If – as promised on the packaging – BBC audiences are to be able to “participate in the global debate on significant international issues”, they obviously need to be made aware of the full range of factors surrounding any specific issue.
On November 6th an article by Yolande Knell titled “Israel-Palestinian talks: Why fate of Jordan Valley is key” appeared in the ‘Features & Analysis’ section of the BBC News website’s Middle East page.
Knell’s article includes several photographs, a filmed report and a map and is 1,372 words long. Over six hundred of those words are devoted to the presentation of the Palestinian view of the issue. Around three hundred and fifty words are taken up by general information and some four hundred words ostensibly present the Israeli view of the subject.
In her introduction Knell states:
“This is the Jordan Valley, captured by Israel during the 1967 Six Day War, most of it now still under Israel’s military and administrative control.”
Only much later on in the article does she explain that the Jordan Rift Valley (as it is more precisely termed) is part of Area C under the terms of the Oslo Accords – which were of course signed by the representatives of the Palestinian people – but no mention is made of the fact that the area was occupied by Jordan for 19 years after its attack on the nascent Jewish State in 1948.
Naturally, Knell inserts the following pro forma BBC statement, with no attempt made to inform readers of the range of legal opinions on the subject besides that of Israel.
“The settlements are widely seen as a breach of international law, although Israel rejects this.”
Quoting Mahmoud Abbas, she makes no attempt to clarify to her audience that in fact the 1949 armistice lines are not a “border”.
” “The eastern borders of the Palestinian state, stretching from the Dead Sea, through the Jordan Valley and the central highlands, to the borders of Bisan [Beit Shean in northern Israel] are Palestinian-Jordanian borders and will remain so,” he [Abbas] said.”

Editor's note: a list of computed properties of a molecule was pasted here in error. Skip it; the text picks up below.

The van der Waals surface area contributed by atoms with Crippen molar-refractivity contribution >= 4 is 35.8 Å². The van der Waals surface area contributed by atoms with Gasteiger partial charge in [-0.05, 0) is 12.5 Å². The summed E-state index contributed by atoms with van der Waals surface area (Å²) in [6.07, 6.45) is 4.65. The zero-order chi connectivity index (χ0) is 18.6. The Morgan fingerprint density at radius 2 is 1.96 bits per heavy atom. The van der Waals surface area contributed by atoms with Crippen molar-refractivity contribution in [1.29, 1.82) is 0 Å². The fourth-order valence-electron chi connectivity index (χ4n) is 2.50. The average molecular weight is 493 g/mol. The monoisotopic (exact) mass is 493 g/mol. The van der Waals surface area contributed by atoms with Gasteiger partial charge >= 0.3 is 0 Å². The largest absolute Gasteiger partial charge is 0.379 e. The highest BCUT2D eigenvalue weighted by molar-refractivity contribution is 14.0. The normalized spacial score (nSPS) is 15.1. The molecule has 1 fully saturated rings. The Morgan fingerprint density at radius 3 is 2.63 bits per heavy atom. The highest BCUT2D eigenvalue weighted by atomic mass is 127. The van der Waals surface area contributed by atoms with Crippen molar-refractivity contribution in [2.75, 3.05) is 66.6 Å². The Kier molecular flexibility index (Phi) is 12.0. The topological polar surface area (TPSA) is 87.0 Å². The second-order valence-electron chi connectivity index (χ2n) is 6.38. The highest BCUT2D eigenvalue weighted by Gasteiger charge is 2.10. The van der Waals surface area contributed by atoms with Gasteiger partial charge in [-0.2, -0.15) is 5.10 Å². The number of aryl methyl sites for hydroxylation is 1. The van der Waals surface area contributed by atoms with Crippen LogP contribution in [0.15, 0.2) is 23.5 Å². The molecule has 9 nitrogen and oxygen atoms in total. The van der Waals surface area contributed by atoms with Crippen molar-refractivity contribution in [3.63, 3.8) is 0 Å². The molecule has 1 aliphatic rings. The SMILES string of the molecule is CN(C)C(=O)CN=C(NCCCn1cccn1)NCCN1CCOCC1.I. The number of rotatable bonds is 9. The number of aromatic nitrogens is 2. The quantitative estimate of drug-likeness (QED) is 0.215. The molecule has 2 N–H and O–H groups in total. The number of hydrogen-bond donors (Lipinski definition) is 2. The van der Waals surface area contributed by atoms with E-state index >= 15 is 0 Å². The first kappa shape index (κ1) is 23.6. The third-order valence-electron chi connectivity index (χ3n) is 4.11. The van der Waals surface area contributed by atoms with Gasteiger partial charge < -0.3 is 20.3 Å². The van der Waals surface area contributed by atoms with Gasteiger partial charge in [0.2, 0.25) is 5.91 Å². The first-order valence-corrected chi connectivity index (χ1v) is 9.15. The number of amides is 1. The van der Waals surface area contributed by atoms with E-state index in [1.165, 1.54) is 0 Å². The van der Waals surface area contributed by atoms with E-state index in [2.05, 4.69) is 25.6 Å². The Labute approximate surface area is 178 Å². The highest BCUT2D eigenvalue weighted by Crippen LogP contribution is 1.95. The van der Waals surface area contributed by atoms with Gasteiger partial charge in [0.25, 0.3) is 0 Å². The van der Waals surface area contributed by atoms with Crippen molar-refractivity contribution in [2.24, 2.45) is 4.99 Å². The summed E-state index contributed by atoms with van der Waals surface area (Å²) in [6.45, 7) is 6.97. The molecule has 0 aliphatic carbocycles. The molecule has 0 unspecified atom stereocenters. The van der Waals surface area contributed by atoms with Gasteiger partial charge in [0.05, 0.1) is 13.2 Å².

So how does Knell present Israeli concerns surrounding the future of the Jordan Rift Valley to her audience? In her introduction, Knell states:
“Israel, on the other hand, says it cannot give up the valley for reasons of security.”
So far, so good. Clearly the next step should be to explain to BBC audiences what those “reasons of security” actually are.
Knell quotes the head of the local area council:
“We are the people that the government sent to settle the Jordan Valley,” says David Elhayani, who chairs a regional council, representing more than 20 settlements.
“As a Jew, I tell you we can’t take any risks. The Jordan Valley has to remain under Israeli sovereignty. I’m not talking about our claims from the Bible. I’m talking about safety. By staying here we protect the people in Tel Aviv and all of Israel.”
“Something will happen between the Arab countries and Israel, this will be the defence line.”
So readers now know that the head of the regional council regards the Jordan Rift Valley as a buffer zone between potential invaders, but they are given no explanation as to the rationale behind his statement, such as the fact that 70% of Israel’s population and 80% of its industrial capacity is located in the main conurbations lying on the low ground between the highlands of Judea & Samaria and the Mediterranean coast.